“GibbsCAM handles CAD files really well,” Berkebile says. “I prefer files in ParaThe Mazak Integrex enables Oak View Tool to take on the complete manufacturing of surgical tools, reducing lead-time by the amount of time taken by the OEM customer to machine and provide blanks. Shown here are different types of hip rasps. The gold coloring is titanium nitride (TiN) plating, an extremely hard coating used to retain and extend the life of cutting edges, and sometimes used for lubricity and color-coding. solid format, because that seems to be the most reliable CAD output, and I open those files without a problem.”
Oak View uses Solid Edge for CAD, although Berkebile relies heavily on GibbsCAM’s modeler.
“Customers may send models with unilateral tolerances, or models that can’t be used for direct manufacturing,” he explains. “So I use GibbsCAM to create a manufacturable model from the customer model, or recreate the model to develop surfaces for grinding.”
When the shop receives an order for hip broaches for which the shop will also make blanks, Berkebile says that, sometimes, he only needs to remove part features from the CAD model, while other times he needs to add features. Analyzing the model, he first determines how to hold the part on a grinder at both ends. This usually requires adding a centering feature on one end for the grinder’s tailstock, after which he determines how much material to add or leave for grinding, and what features need to be added or removed.
GibbsCAM toolpath verification (Cut Part Rendering) shows toolpath for grinding teeth on an Oak View Tool hip rasp, a type of surgical broaching tool, with a 4-axis CNC tool grinder. The blank, or stock, is shown in blue, the grinding wheel in grays, and material removed by the grinding wheel in white.
For example, having teeth on the model is undesirable, because those will require programming for grinding. If bone-cutting features such as teeth or flutes are to be ground into the part, material needs to be added so the grinders can form those features. At other times, a part may need to be made in two operations, where the first operation may look nothing like the model, in which case only part of the model is used. Frequently, modeling involves adding features for supporting or holding the part during grinding operations.
“I use GibbsCAM for all these modifications,” Berkebile says. “GibbsCAM’s modeling is some of the best I have seen. For what you need to do in a machine shop, it works very well. Other CAM systems will scream at you, if you try to do what GibbsCAM just does.”
Once all modeling is complete, he determines machining strategy – including whether it occurs in a single operation, dropping the part off completed from the Mazak, as he does for a number of different products – or if it requires two operations and if jaws need to be machined for workholding.
As he programs, Berkebile uses GibbsCAM’s Cut Part Rendering (CPR), which shows material removal and finished appearance from every operation, because, he says, “It works really well. Other systems seem to crash when trying to render, but GibbsCAM works really well. I have never had a problem.”
Berkebile also uses GibbsCAM to program a 4-axis mill and a 2-axis lathe. Success with programming led Oak View to initiate a grinder project with GibbsCAM
“There is no universal solution for programming and post-processing for CNC grinders,” Berkebile says. “So, we are working with Gibbs to develop post processors for our grinders.”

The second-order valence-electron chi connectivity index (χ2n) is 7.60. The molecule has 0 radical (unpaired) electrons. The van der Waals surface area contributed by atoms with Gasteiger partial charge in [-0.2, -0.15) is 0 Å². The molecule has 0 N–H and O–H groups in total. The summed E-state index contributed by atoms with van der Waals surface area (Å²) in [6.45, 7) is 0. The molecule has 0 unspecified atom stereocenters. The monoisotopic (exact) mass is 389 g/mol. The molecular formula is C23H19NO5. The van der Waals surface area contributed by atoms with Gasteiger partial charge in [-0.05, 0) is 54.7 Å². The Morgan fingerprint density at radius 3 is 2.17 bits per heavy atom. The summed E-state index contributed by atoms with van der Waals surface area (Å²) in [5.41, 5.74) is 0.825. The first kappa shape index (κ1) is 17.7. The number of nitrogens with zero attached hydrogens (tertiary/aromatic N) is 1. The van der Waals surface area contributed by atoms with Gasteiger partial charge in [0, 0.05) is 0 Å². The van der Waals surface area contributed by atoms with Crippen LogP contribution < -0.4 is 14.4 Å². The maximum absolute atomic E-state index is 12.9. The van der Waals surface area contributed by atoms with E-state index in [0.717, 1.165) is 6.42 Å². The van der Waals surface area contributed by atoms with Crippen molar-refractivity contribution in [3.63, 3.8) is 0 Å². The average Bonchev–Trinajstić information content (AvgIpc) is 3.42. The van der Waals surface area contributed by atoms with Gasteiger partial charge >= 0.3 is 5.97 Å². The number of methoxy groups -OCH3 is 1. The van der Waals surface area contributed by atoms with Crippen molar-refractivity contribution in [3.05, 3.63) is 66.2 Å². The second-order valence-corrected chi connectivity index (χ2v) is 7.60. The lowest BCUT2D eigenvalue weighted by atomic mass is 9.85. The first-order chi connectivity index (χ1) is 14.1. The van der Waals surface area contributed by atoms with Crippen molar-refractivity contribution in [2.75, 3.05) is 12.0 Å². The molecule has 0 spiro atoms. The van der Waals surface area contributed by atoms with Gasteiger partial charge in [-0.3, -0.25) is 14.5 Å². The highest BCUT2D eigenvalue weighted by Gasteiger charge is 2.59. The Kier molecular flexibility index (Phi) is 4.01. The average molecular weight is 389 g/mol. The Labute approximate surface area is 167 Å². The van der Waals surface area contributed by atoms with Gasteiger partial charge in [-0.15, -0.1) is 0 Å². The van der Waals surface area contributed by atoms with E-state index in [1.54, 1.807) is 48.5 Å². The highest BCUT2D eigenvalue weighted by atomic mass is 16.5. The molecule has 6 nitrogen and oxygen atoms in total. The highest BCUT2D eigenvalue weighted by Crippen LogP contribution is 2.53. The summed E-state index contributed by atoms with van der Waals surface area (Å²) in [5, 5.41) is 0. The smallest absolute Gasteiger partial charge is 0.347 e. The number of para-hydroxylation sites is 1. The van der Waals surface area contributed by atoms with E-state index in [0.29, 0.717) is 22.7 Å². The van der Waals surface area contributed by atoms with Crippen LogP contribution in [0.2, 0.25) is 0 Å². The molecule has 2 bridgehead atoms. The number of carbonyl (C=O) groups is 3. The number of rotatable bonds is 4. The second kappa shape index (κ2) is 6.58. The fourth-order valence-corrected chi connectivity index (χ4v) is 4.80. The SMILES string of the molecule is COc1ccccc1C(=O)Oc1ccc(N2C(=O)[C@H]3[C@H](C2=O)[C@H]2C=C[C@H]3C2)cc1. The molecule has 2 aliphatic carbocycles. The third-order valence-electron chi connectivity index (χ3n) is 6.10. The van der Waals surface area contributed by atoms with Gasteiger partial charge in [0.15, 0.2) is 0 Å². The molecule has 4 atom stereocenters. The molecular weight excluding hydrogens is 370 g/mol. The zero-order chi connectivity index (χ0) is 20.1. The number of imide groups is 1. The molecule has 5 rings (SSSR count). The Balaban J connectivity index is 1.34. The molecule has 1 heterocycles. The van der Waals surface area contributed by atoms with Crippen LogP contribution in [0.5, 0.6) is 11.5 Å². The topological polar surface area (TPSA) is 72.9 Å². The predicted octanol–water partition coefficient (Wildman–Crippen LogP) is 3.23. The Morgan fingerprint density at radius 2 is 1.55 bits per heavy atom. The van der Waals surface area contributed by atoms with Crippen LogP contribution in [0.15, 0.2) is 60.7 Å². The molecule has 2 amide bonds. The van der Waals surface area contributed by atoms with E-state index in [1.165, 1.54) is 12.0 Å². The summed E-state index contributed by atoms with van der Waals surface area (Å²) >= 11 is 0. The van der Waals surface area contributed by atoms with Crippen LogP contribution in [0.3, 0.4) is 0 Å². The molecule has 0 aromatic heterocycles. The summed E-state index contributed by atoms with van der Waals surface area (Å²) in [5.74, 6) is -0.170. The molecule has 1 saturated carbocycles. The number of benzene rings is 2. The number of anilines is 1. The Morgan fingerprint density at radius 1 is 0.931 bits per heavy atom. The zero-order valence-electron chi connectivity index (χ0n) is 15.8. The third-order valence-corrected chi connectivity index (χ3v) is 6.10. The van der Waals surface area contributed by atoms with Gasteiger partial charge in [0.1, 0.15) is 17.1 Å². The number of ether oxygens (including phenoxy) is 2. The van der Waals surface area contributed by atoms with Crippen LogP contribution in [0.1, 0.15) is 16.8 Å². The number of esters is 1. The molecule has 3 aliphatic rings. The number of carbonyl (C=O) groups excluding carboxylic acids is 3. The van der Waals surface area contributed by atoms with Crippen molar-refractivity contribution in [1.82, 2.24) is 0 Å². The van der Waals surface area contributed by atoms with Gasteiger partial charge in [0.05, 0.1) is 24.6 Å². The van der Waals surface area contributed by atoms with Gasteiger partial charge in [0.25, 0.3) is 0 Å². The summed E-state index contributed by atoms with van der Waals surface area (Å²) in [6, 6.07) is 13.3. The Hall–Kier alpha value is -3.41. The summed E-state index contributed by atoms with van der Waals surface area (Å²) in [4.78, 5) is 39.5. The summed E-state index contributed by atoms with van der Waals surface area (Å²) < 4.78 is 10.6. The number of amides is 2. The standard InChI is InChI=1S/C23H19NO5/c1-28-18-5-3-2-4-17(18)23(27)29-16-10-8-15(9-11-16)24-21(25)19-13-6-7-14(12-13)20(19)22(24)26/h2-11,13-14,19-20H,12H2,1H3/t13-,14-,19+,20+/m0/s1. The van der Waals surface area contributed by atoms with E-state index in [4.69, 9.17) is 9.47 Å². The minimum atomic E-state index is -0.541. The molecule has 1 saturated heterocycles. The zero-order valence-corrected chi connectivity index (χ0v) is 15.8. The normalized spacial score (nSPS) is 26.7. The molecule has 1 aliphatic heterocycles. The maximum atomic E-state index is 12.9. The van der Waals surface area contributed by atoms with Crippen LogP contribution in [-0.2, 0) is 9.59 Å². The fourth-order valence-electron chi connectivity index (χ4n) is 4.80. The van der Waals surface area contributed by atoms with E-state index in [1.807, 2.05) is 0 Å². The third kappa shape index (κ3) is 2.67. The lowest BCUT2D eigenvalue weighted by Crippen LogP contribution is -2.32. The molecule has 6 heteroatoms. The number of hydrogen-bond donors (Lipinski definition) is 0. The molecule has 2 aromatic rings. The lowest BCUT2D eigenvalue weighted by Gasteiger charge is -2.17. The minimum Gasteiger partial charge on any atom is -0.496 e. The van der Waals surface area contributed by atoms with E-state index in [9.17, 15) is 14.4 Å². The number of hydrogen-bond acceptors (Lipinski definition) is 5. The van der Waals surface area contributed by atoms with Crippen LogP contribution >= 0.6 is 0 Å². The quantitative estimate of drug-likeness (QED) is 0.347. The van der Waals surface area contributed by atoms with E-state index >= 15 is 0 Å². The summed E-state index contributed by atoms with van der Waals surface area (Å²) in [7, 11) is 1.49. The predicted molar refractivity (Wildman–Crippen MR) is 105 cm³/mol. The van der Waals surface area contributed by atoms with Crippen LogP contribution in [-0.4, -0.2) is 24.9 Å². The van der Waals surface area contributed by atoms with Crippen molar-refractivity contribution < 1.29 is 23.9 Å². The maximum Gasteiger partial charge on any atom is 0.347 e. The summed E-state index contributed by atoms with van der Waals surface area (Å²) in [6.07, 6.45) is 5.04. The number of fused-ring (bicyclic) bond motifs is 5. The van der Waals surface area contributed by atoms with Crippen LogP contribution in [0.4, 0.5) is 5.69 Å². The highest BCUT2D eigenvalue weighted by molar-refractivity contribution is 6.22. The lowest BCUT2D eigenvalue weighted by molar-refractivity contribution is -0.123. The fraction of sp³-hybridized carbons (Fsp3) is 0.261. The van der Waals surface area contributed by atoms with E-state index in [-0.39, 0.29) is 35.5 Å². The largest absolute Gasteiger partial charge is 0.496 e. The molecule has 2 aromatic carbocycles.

With GibbsCAM, Berkebile models grinding wheels as custom tools, and then programs toolpath as he would for mills, creating toolpath directly from a part model, or creating toolpath geometry from the model. After programming, the post processors do the rest.
“We have been successful in post-processing for the grinder we use for the hip broaches,” Berkebile explains. “Our goal is to program all the grinders with GibbsCAM.”
A hip rasp, approximately 7″ long, after completion of a test grind on a 4-axis CNC grinder, illustrated after clearing of dust and fluids. After grinding, subsequent machining operations occur.
The Mazak and GibbsCAM Combination has made Oak View Tool more efficient with blanking projects, and its GibbsCAM grinder programming initiative should add considerable efficiency. Even so, the shop is again ready for expansion of its 14,000ft2 space. With 25 employees running nine CNC grinders, a mill, a lathe, the Mazak, and assorted support equipment, the floor is full.
Dahms says he believes they will have to add space in the near future.
“We are really fortunate,” Dahms comments. “We have a really great group of people, we are running three shifts, and we are still winning specialized carbide jobs and winning one stainless job after another. Orthopedic OEMs will develop a new product, and their engineers come to us and say, ‘We have this new widget; this is the profile we need; can you grind geometry to make it cut better and faster?’”
Oak View gained ISO 9001-2003 certification in 2010, which should provide assurance of its quality, while its ISO 13485-2008 certification should leave no question about its medical manufacturing credentials. In fact, Oak View has recently seen such an increase in orders for their long, specialized surgical tools that additional CNC equipment is justified.
“Our first priority is a Swiss style lathe, because we make some extremely long, small diameter parts and we need a sliding headstock to keep support close to the cutting tool,” Arnold says. “After that, maybe another Swiss or another MTM.”
In personnel, Arnold and Berkebile see another CNC programmer as a key addition, to help program new machines and more grinders as they come on line, and to use the second seat of GibbsCAM, which is already in place.
As seen in Today’s Medical Developments Magazine